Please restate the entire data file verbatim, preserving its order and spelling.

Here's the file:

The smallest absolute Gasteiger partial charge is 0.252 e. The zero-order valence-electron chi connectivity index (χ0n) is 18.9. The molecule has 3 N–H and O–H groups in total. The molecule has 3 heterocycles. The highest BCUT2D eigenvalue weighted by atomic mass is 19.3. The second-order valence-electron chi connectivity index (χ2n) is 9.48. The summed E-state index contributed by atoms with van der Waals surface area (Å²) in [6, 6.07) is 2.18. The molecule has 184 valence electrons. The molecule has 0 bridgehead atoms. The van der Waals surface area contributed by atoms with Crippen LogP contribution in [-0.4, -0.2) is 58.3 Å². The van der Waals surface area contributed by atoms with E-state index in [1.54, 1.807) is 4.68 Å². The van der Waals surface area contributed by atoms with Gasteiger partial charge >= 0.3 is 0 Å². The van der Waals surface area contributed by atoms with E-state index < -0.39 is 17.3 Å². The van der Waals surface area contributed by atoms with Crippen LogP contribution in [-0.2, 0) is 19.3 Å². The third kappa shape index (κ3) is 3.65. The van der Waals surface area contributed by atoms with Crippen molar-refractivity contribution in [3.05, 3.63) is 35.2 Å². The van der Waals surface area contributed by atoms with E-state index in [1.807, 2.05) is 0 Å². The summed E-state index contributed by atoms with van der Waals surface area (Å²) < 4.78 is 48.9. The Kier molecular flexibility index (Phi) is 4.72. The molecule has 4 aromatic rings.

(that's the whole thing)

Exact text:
The smallest absolute Gasteiger partial charge is 0.252 e. The zero-order valence-electron chi connectivity index (χ0n) is 18.9. The molecule has 3 N–H and O–H groups in total. The molecule has 3 heterocycles. The highest BCUT2D eigenvalue weighted by atomic mass is 19.3. The second-order valence-electron chi connectivity index (χ2n) is 9.48. The summed E-state index contributed by atoms with van der Waals surface area (Å²) in [6, 6.07) is 2.18. The molecule has 184 valence electrons. The molecule has 0 bridgehead atoms. The van der Waals surface area contributed by atoms with Crippen LogP contribution in [-0.4, -0.2) is 58.3 Å². The van der Waals surface area contributed by atoms with E-state index in [1.54, 1.807) is 4.68 Å². The van der Waals surface area contributed by atoms with Gasteiger partial charge >= 0.3 is 0 Å². The van der Waals surface area contributed by atoms with E-state index < -0.39 is 17.3 Å². The van der Waals surface area contributed by atoms with Crippen LogP contribution in [-0.2, 0) is 19.3 Å². The third kappa shape index (κ3) is 3.65. The van der Waals surface area contributed by atoms with Crippen molar-refractivity contribution in [3.05, 3.63) is 35.2 Å². The van der Waals surface area contributed by atoms with E-state index in [1.807, 2.05) is 0 Å². The summed E-state index contributed by atoms with van der Waals surface area (Å²) < 4.78 is 48.9. The Kier molecular flexibility index (Phi) is 4.72. The molecule has 4 aromatic rings.